Misalignment results in worn or failed bearings and other wear and damage. In worst-case scenarios, it may cause cracked or broken shafts, which can be personnel safety hazards as well as problems for the asset. Misalignment may be caused by many issues, including:

• Improper shaft installation

• Foundation or baseplate issues 

• Improperly installed bearings

• Improperly coupled machinery

• Unbalanced loads

• Coupling damage

• Seal or bearing wear


If an asset experiences imbalance in any way (pump impeller or uneven foundation), vibration will occur with an adverse effect on the asset’s performance and efficiency. In time, the imbalance will cause failure. If the foundation is uneven or if one of a motor’s feet is uneven, soft foot can occur, causing excess vibration. Left unchecked, imbalance can also lead to cracked or broken shafts. Imbalance may be caused by:

• Eroded impeller blades

• Problems with motor rotors

• Improper bearing installation

• Bent shaft


The shaft, foundation or any component may become loose. This looseness causes forces that lead to vibration and increased wear. It may also cause baseplate problems, loose bolts, cracks in a frame or improper fit between components, including pump impeller clearances. Looseness may be caused by:

• Improper installation

• Manufacturing defects

• Baseplate problems

• Improperly torqued fasteners

• Underlying vibration from other faults

Bearing wear 

Bearing wear is often caused by other factors acting on the bearings. If the bearings are failing prematurely, the other low-level faults (imbalance, misalignment or looseness) may be the cause. Other causes of bearing wear are:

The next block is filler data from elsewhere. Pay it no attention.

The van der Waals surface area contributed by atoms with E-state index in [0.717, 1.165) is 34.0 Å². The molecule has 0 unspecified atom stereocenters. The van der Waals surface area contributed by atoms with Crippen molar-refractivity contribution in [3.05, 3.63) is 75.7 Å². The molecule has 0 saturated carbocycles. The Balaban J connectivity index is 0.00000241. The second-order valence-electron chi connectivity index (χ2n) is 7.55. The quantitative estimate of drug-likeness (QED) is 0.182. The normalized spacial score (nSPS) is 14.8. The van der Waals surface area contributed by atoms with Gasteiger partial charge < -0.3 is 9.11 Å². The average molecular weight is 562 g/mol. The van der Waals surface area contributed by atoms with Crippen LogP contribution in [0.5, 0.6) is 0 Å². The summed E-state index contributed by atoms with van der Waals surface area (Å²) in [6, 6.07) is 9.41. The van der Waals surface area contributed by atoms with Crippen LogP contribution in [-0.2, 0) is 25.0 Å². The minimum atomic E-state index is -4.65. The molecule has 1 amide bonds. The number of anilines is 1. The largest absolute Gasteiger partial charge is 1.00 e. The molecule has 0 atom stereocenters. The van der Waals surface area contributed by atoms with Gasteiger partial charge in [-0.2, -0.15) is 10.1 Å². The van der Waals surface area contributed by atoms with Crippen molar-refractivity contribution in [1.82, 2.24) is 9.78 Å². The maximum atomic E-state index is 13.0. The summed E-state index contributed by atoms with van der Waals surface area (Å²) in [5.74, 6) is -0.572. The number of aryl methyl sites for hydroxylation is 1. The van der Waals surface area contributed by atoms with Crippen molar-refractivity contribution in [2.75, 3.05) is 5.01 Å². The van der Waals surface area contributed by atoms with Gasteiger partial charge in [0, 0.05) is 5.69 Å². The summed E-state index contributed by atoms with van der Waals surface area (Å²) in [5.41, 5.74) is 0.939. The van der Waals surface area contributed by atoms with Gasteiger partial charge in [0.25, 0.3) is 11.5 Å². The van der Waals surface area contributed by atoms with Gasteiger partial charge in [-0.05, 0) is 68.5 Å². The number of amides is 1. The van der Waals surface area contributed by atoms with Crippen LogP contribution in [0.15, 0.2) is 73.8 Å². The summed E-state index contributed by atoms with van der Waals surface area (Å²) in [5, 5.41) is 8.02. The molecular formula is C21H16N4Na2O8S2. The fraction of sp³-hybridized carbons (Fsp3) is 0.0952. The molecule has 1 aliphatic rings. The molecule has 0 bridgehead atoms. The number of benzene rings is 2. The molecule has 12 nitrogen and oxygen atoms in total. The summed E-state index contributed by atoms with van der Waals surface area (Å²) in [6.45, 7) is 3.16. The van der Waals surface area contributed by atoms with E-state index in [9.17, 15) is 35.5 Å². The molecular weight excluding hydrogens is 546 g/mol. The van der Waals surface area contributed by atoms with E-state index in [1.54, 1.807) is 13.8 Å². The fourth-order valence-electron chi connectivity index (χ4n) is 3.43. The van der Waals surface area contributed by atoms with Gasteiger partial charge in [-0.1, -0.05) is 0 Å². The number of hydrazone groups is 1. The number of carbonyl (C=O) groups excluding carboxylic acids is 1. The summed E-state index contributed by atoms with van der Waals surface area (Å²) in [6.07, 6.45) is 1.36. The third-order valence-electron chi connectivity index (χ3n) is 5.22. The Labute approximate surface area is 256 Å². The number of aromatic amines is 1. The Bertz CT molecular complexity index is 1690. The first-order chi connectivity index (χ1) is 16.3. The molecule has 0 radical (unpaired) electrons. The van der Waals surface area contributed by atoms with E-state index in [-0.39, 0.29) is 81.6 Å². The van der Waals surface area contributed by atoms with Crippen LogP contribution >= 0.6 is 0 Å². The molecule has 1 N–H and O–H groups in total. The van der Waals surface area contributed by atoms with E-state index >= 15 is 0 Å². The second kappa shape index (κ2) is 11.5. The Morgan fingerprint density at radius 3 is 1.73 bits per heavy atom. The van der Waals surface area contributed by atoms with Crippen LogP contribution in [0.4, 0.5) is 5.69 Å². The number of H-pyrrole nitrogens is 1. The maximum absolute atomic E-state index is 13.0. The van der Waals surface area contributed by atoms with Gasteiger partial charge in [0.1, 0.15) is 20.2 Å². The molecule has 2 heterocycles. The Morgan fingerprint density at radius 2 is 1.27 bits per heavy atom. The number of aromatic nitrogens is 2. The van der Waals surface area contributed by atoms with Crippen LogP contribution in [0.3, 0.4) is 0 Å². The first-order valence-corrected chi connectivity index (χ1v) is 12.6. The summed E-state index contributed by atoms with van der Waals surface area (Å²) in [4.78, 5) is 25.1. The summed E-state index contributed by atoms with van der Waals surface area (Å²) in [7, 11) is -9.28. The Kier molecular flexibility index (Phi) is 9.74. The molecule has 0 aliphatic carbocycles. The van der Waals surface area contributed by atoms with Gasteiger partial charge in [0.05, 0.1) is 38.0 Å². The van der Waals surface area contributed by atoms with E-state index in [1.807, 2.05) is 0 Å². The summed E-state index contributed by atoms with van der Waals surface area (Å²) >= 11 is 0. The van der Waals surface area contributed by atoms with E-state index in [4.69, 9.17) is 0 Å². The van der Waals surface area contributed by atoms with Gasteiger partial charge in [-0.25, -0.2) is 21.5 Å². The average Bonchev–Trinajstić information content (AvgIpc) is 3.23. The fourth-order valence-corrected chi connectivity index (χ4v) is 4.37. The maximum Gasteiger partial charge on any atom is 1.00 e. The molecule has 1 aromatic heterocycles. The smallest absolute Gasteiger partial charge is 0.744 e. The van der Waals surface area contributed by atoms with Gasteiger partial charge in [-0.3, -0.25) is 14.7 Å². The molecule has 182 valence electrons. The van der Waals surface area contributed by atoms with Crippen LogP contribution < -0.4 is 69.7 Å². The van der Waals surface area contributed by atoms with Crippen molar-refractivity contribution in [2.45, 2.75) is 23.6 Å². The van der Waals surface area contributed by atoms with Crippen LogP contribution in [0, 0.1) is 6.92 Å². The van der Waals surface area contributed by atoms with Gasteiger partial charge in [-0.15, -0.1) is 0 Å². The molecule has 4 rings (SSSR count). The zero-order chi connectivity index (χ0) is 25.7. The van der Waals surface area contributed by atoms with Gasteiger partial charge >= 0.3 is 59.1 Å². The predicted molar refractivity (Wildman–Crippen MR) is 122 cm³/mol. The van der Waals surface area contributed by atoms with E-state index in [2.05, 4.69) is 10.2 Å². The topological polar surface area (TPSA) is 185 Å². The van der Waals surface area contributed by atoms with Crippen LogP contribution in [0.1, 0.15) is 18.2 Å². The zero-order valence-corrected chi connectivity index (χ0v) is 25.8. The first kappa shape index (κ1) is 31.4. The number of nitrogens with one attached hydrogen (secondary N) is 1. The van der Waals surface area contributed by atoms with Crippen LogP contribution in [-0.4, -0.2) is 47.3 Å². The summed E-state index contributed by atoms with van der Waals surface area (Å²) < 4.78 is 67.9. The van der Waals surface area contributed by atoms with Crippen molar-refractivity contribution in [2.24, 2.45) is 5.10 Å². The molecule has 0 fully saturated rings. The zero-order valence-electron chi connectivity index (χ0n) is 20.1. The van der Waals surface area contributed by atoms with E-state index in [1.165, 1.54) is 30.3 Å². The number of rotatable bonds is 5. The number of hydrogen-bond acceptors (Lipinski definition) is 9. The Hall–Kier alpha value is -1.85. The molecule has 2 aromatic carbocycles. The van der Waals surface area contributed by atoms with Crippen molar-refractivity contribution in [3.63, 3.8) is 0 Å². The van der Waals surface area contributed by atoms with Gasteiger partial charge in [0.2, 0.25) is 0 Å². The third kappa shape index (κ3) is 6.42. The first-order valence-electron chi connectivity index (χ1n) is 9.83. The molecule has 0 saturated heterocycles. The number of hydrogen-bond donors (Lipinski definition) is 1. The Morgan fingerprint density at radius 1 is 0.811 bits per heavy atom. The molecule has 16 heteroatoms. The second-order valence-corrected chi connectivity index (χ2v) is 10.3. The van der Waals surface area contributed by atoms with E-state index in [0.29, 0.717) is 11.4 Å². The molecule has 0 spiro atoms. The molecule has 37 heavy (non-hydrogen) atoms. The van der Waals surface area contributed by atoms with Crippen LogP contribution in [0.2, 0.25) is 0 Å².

• Contamination

• Improper lubrication

• Improper installation

• Electrical damage 

Overall vibration severity scale

Some vibration sensors require that the end user set up vibration thresholds for alarms. Other sensors provide a scale via software so that end users do not need vibration expertise to use the sensors. An overall vibration severity (OVS) scale developed over many years of vibration data allows some sensors to automatically access the vibration parameters from many machine categories. Many OVS scales provide actionable insights by taking overall vibration (OV) measurements on a machine in a frequency band of 10 to 1,000 hertz to screen for the most common machine faults.

One scale is based on the vibration severity developed by vibration experts monitoring thousands of machines over many years. They have determined the acceptable and nonacceptable OV levels for 37 different machine categories. This information provides automatic alarming thresholds and asset health ratings to allow users to quickly determine if a machine is healthy or needs further evaluation.

Ideal asset candidates for vibration monitoring